Lawrence native Brian McClendon has spent a lifetime as an electrical engineer developing software, and it’s that familiarity with computers that makes him a believer in paper ballots.
The Democratic nominee for Secretary of State said in comments Monday at the Hays Rotary Club that paper ballots as a backup to electronic voting plays an important role in improving election security in Kansas.
“Paper ballots can allow us to do audits and to do recounts accurately,” McClendon told the Rotary members gathered for lunch at the Hadley Center, noting most counties in Kansas have a paper trail now. “Without a paper ballot, if a machine were compromised, you couldn’t detect it. If you can detect it, you can stop it. So the first step would be paper ballots.”
McClendon also advocated for a better voting machine, even though Kansas hasn’t yet been hacked, with a more secure operating system to ensure it can’t be hacked.
Equally important, however, is training for precinct election workers and election office staff on how to spot phishing and other scams designed to steal election passwords, which allows infiltration and alteration of a county’s registered voter database.
“The biggest risk is really around people, having people give out their password information, which allows a hacker to get in and portray themselves as one of our own employees,” McClendon said. “So I would make sure with training that people don’t fall for these phishing techniques that steal identity and steal login information … Having really good training systems is something the Secretary of State should be doing that I’ve talked to many county clerks and they’re not happy. They don’t feel the Secretary of State is training them on the basics, let alone security.”
McClendon, a co-founder of the software company that later became Google Earth, made the comments after talking to Rotary members about his experience helping create mapping tools.
Noting he’s a graduate of Kansas public schools, including the University of Kansas, McClendon said his 1981 fascination with the popular Pac-Man arcade game led to his 30-year career in California as a software developer.
“I was inspired,” he said. “I was impressed by what computers could do.”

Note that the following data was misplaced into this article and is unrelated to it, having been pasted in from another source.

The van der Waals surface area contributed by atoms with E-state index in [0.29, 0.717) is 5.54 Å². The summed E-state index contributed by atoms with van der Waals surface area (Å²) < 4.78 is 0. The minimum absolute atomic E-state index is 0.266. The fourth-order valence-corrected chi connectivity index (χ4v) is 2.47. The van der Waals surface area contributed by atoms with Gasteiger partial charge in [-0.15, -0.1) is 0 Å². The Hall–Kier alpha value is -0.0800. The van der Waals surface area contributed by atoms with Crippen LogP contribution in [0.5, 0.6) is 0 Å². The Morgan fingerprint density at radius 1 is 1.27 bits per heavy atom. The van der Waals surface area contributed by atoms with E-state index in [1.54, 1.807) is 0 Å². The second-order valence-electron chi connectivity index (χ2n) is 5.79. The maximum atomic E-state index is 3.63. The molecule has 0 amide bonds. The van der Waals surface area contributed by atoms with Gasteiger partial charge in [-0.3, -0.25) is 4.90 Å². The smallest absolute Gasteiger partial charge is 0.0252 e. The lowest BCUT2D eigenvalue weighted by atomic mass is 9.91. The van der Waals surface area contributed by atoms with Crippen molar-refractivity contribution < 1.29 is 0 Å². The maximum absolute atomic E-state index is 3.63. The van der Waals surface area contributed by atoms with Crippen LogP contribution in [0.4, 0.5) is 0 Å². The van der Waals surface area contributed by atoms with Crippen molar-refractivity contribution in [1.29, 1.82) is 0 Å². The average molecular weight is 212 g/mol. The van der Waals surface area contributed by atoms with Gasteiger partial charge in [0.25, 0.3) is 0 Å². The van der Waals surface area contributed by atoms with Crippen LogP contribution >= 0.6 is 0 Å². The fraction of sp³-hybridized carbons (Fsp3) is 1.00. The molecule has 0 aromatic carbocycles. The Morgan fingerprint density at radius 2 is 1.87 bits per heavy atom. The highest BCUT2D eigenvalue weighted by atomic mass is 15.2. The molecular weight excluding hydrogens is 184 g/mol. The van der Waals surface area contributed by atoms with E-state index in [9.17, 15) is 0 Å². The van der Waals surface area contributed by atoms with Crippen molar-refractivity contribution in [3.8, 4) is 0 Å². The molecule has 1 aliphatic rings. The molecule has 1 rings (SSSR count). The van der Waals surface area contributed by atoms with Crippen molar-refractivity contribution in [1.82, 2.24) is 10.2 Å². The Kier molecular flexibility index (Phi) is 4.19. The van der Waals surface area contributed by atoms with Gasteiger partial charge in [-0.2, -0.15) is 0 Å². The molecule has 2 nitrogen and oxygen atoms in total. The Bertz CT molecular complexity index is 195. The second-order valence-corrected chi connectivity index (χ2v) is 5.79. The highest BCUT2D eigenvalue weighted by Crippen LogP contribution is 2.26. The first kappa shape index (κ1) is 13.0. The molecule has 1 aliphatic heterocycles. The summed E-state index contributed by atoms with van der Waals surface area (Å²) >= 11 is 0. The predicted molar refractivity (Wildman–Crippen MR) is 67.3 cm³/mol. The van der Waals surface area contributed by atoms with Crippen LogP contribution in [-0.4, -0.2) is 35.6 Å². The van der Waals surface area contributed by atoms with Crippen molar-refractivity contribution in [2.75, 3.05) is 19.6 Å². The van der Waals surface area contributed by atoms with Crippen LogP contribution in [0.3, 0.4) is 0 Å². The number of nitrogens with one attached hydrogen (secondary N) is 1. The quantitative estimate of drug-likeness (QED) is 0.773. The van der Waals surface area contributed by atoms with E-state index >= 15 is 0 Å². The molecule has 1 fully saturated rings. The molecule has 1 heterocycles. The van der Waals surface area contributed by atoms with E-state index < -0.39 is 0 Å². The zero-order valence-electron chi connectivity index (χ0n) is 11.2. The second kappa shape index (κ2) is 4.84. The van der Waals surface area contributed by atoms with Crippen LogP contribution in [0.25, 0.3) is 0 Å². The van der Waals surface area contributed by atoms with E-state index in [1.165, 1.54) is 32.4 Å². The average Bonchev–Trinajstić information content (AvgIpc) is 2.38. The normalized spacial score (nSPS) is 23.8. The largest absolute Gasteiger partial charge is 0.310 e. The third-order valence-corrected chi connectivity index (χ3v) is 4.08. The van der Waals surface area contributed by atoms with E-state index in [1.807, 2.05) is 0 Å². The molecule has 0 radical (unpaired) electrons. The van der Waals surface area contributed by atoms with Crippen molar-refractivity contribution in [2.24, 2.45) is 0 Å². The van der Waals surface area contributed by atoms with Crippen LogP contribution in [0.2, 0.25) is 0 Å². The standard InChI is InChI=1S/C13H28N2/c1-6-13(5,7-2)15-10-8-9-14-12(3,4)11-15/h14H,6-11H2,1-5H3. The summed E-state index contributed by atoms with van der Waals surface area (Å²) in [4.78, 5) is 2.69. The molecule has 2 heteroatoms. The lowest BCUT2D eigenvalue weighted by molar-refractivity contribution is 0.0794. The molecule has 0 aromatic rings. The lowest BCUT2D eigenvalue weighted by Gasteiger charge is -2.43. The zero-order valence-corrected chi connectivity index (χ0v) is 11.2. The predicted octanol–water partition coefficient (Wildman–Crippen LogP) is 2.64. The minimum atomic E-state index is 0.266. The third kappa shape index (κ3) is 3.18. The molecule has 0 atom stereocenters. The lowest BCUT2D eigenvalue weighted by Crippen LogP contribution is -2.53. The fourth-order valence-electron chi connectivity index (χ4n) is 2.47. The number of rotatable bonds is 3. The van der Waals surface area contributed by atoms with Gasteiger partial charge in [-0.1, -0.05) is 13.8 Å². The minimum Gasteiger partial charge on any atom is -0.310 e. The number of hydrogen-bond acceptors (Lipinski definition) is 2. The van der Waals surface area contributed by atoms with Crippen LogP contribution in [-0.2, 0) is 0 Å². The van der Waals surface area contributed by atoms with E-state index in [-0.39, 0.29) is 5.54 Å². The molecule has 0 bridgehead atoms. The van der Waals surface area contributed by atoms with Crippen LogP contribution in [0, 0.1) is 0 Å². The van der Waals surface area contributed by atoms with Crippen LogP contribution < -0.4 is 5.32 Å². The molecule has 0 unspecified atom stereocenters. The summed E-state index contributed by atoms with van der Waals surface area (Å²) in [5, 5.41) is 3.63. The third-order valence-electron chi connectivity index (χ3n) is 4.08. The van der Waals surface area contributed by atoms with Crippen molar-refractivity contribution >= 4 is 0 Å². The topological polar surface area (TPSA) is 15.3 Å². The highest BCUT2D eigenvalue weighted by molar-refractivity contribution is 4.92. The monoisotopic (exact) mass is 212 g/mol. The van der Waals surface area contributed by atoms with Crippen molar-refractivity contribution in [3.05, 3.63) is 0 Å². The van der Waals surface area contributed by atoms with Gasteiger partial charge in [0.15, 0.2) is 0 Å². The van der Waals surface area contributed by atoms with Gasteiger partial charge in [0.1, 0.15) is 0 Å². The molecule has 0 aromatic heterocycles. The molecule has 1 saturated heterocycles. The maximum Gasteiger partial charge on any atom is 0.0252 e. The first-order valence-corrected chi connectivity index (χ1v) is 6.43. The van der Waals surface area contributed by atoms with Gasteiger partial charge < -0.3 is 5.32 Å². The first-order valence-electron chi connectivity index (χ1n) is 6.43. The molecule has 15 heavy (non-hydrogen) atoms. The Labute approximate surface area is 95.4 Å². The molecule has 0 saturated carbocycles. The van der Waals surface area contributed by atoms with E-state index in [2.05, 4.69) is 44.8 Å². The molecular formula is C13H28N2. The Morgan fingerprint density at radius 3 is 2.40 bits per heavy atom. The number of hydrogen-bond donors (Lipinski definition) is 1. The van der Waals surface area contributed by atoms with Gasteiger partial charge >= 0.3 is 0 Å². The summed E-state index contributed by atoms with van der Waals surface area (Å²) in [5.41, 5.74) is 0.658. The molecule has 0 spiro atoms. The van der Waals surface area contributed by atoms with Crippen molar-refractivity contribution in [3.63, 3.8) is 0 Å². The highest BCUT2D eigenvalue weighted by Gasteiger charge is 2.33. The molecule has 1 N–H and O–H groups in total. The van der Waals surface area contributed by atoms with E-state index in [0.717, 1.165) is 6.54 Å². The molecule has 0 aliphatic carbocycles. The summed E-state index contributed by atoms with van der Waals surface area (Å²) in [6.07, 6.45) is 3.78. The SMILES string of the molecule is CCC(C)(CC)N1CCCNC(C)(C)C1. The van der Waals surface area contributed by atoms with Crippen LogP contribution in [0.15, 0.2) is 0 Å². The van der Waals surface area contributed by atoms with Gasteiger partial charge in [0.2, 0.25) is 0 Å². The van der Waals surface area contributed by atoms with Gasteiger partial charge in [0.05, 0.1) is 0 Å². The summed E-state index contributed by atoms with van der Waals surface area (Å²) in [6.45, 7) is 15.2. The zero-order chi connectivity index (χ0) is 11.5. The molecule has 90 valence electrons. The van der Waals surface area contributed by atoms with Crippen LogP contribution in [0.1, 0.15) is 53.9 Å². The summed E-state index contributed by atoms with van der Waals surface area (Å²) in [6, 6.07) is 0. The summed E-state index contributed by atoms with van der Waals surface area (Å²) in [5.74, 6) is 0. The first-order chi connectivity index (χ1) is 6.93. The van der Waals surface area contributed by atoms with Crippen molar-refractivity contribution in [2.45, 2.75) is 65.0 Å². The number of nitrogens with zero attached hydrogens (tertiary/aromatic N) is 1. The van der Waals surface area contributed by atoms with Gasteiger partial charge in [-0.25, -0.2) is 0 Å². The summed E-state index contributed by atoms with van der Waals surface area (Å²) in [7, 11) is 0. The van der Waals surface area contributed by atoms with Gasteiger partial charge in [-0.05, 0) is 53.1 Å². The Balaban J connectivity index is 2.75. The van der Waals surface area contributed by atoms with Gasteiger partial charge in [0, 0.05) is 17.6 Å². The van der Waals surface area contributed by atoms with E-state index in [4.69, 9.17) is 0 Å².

Even though McClendon returned to Kansas a couple years ago, he’s still developing software.
He spent the past year working on a cell phone voter registration app with Blueprint Kansas, a nonpartisan, nonprofit organization that says it exists to foster voter representation in Kansas.
The app, www.ksvotes.org, uses the federal voter registration form, which has never required proof of U.S. citizenship, as was previously required in Kansas. That Kansas law, pushed by Kansas Secretary of State Kris Kobach, was struck down in June as unconstitutional by a federal judge.
“Give it a try,” McClendon said of the app. “Type ksvotes.org into your web browser on your phone. You can register to vote, or change your registration, it takes under three minutes and it emails the form to the county clerk.”
The site has thus far registered more than 6,000 Kansans, he said, including a thousand on the registration deadline two weeks ago for the primary election August 7. “We hope to get more registered in the run-up to November.”
During his talk, asked whether he supports some kind of voter ID, McClendon said only if it’s free, easy to access and the state supplies it to everyone.
Kobach’s handling of voter ID was poorly managed, he said, noting that he failed to prove widespread voter fraud.
“Thirty-five thousand people tried to register with the state of Kansas, but could not produce their birth certificate, so they couldn’t vote,” McClendon said. “That’s 35,000 citizens disempowered for one apparently guilty immigrant, and I think that is a terrible ratio and against everything the United States stands for.”
During the past year, working on voter registration taught McClendon that the election process could be greatly improved by better software and more efficient computer systems.
“If you look at all the Secretary of State’s responsibilities, almost all of them revolve around technology and data,” he said. “I think we need better computer systems and right now the state struggles with technology purchases. …I think there’s an opportunity to make the state more efficient, to reduce the cost of technology and get twice as much out of it.”